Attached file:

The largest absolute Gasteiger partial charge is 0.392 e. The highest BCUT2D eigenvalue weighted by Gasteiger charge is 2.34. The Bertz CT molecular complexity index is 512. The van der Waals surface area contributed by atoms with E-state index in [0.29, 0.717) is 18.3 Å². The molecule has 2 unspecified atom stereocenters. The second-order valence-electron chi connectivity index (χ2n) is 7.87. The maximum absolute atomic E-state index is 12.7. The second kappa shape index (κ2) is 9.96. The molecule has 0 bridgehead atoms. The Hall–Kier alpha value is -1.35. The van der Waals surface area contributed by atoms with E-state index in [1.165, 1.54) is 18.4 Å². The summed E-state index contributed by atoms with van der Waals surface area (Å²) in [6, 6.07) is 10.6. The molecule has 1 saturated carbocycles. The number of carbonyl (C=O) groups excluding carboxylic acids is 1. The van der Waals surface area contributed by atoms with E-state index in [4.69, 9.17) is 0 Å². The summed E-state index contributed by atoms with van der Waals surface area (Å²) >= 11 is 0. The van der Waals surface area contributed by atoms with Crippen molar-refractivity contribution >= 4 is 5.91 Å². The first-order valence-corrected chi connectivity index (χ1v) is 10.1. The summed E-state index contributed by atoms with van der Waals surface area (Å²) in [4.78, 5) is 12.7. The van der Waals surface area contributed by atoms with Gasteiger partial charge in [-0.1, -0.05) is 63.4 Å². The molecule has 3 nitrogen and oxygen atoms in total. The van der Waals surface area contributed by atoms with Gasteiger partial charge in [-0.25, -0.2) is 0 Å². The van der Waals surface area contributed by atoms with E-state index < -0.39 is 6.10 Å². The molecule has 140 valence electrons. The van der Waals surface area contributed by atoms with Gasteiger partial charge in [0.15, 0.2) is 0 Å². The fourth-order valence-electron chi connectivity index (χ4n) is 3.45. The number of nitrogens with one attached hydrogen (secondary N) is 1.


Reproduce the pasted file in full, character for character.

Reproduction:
The largest absolute Gasteiger partial charge is 0.392 e. The highest BCUT2D eigenvalue weighted by Gasteiger charge is 2.34. The Bertz CT molecular complexity index is 512. The van der Waals surface area contributed by atoms with E-state index in [0.29, 0.717) is 18.3 Å². The molecule has 2 unspecified atom stereocenters. The second-order valence-electron chi connectivity index (χ2n) is 7.87. The maximum absolute atomic E-state index is 12.7. The second kappa shape index (κ2) is 9.96. The molecule has 0 bridgehead atoms. The Hall–Kier alpha value is -1.35. The van der Waals surface area contributed by atoms with E-state index in [1.165, 1.54) is 18.4 Å². The summed E-state index contributed by atoms with van der Waals surface area (Å²) in [6, 6.07) is 10.6. The molecule has 1 saturated carbocycles. The number of carbonyl (C=O) groups excluding carboxylic acids is 1. The van der Waals surface area contributed by atoms with E-state index in [4.69, 9.17) is 0 Å². The summed E-state index contributed by atoms with van der Waals surface area (Å²) >= 11 is 0. The van der Waals surface area contributed by atoms with Crippen molar-refractivity contribution >= 4 is 5.91 Å². The first-order valence-corrected chi connectivity index (χ1v) is 10.1. The summed E-state index contributed by atoms with van der Waals surface area (Å²) in [4.78, 5) is 12.7. The van der Waals surface area contributed by atoms with Gasteiger partial charge in [-0.1, -0.05) is 63.4 Å². The molecule has 3 nitrogen and oxygen atoms in total. The van der Waals surface area contributed by atoms with Gasteiger partial charge in [-0.25, -0.2) is 0 Å². The van der Waals surface area contributed by atoms with E-state index < -0.39 is 6.10 Å². The molecule has 140 valence electrons. The van der Waals surface area contributed by atoms with Gasteiger partial charge in [0.15, 0.2) is 0 Å². The fourth-order valence-electron chi connectivity index (χ4n) is 3.45. The number of nitrogens with one attached hydrogen (secondary N) is 1.